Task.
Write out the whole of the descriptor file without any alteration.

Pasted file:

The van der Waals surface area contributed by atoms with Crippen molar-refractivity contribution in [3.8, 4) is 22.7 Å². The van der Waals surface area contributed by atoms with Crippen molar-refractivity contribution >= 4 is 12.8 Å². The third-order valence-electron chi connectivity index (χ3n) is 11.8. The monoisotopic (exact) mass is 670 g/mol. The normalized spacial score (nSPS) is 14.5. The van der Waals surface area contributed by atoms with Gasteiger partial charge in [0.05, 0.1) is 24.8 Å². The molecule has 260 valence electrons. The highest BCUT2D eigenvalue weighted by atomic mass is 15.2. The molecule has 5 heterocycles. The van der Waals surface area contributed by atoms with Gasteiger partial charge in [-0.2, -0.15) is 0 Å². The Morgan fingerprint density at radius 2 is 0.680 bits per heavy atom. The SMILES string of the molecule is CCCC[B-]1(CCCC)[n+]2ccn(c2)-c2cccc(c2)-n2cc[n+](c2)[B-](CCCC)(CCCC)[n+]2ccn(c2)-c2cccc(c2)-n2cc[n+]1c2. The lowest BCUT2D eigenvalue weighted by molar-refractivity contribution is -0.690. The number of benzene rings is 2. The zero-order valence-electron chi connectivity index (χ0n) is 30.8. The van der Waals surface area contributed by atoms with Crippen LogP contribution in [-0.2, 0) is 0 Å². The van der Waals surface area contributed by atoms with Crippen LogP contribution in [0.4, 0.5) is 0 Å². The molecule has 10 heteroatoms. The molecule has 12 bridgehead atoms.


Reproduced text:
The van der Waals surface area contributed by atoms with Crippen molar-refractivity contribution in [3.8, 4) is 22.7 Å². The van der Waals surface area contributed by atoms with Crippen molar-refractivity contribution >= 4 is 12.8 Å². The third-order valence-electron chi connectivity index (χ3n) is 11.8. The monoisotopic (exact) mass is 670 g/mol. The normalized spacial score (nSPS) is 14.5. The van der Waals surface area contributed by atoms with Gasteiger partial charge in [0.05, 0.1) is 24.8 Å². The molecule has 260 valence electrons. The highest BCUT2D eigenvalue weighted by atomic mass is 15.2. The molecule has 5 heterocycles. The van der Waals surface area contributed by atoms with Gasteiger partial charge in [-0.2, -0.15) is 0 Å². The Morgan fingerprint density at radius 2 is 0.680 bits per heavy atom. The SMILES string of the molecule is CCCC[B-]1(CCCC)[n+]2ccn(c2)-c2cccc(c2)-n2cc[n+](c2)[B-](CCCC)(CCCC)[n+]2ccn(c2)-c2cccc(c2)-n2cc[n+]1c2. The lowest BCUT2D eigenvalue weighted by molar-refractivity contribution is -0.690. The number of benzene rings is 2. The zero-order valence-electron chi connectivity index (χ0n) is 30.8. The van der Waals surface area contributed by atoms with Crippen LogP contribution in [-0.2, 0) is 0 Å². The van der Waals surface area contributed by atoms with Crippen LogP contribution in [0.4, 0.5) is 0 Å². The molecule has 10 heteroatoms. The molecule has 12 bridgehead atoms.